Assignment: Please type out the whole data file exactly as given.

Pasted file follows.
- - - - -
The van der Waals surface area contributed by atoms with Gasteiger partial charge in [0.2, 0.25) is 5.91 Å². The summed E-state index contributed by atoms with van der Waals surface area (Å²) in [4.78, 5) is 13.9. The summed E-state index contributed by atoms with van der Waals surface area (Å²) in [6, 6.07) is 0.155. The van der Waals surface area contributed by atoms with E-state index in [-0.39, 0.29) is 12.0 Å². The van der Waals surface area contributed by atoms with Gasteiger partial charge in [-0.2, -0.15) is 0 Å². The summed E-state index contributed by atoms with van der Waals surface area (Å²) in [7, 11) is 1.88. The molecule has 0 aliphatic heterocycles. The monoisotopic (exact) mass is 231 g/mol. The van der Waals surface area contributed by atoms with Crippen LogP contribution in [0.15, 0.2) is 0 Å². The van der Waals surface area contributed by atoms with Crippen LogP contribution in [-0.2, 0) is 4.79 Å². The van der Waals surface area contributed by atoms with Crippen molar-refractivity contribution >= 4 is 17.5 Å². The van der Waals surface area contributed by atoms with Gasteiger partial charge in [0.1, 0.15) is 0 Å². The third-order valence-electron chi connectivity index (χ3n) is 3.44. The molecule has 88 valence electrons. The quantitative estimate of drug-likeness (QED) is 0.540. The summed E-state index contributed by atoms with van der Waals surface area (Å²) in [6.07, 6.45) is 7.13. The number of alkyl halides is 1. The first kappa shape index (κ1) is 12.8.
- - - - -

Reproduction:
The van der Waals surface area contributed by atoms with Gasteiger partial charge in [0.2, 0.25) is 5.91 Å². The summed E-state index contributed by atoms with van der Waals surface area (Å²) in [4.78, 5) is 13.9. The summed E-state index contributed by atoms with van der Waals surface area (Å²) in [6, 6.07) is 0.155. The van der Waals surface area contributed by atoms with E-state index in [-0.39, 0.29) is 12.0 Å². The van der Waals surface area contributed by atoms with Gasteiger partial charge in [-0.2, -0.15) is 0 Å². The summed E-state index contributed by atoms with van der Waals surface area (Å²) in [7, 11) is 1.88. The molecule has 0 aliphatic heterocycles. The monoisotopic (exact) mass is 231 g/mol. The van der Waals surface area contributed by atoms with Crippen LogP contribution in [0.15, 0.2) is 0 Å². The van der Waals surface area contributed by atoms with Crippen LogP contribution in [-0.2, 0) is 4.79 Å². The van der Waals surface area contributed by atoms with Crippen molar-refractivity contribution >= 4 is 17.5 Å². The van der Waals surface area contributed by atoms with Gasteiger partial charge in [0.1, 0.15) is 0 Å². The third-order valence-electron chi connectivity index (χ3n) is 3.44. The molecule has 88 valence electrons. The quantitative estimate of drug-likeness (QED) is 0.540. The summed E-state index contributed by atoms with van der Waals surface area (Å²) in [6.07, 6.45) is 7.13. The number of alkyl halides is 1. The first kappa shape index (κ1) is 12.8.